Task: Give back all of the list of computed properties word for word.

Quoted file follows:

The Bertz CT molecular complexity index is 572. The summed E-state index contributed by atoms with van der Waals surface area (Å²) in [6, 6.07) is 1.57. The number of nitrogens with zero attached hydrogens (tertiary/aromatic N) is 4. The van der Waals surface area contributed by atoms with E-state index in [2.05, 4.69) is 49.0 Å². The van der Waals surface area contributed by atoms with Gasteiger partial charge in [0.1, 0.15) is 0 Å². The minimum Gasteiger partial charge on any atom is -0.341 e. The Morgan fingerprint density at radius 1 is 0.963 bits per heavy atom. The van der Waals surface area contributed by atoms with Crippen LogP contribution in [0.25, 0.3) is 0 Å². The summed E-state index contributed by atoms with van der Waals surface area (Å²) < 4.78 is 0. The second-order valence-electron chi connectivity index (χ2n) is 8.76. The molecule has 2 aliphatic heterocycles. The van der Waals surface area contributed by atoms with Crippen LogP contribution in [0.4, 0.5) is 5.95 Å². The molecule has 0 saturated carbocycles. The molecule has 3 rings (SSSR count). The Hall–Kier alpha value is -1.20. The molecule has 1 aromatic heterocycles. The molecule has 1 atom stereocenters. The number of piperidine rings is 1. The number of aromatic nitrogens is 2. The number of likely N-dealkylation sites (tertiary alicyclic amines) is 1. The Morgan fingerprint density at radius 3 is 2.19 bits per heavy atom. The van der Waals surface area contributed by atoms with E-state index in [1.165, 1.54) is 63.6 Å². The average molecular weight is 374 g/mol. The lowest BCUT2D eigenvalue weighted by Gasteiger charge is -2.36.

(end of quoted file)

The Bertz CT molecular complexity index is 572. The summed E-state index contributed by atoms with van der Waals surface area (Å²) in [6, 6.07) is 1.57. The number of nitrogens with zero attached hydrogens (tertiary/aromatic N) is 4. The van der Waals surface area contributed by atoms with E-state index in [2.05, 4.69) is 49.0 Å². The van der Waals surface area contributed by atoms with Gasteiger partial charge in [0.1, 0.15) is 0 Å². The minimum Gasteiger partial charge on any atom is -0.341 e. The Morgan fingerprint density at radius 1 is 0.963 bits per heavy atom. The van der Waals surface area contributed by atoms with Crippen LogP contribution in [0.25, 0.3) is 0 Å². The summed E-state index contributed by atoms with van der Waals surface area (Å²) < 4.78 is 0. The second-order valence-electron chi connectivity index (χ2n) is 8.76. The molecule has 2 aliphatic heterocycles. The van der Waals surface area contributed by atoms with Crippen LogP contribution in [0.4, 0.5) is 5.95 Å². The molecule has 0 saturated carbocycles. The molecule has 3 rings (SSSR count). The Hall–Kier alpha value is -1.20. The molecule has 1 aromatic heterocycles. The molecule has 1 atom stereocenters. The number of piperidine rings is 1. The number of aromatic nitrogens is 2. The number of likely N-dealkylation sites (tertiary alicyclic amines) is 1. The Morgan fingerprint density at radius 3 is 2.19 bits per heavy atom. The van der Waals surface area contributed by atoms with E-state index in [1.165, 1.54) is 63.6 Å². The average molecular weight is 374 g/mol. The lowest BCUT2D eigenvalue weighted by Gasteiger charge is -2.36.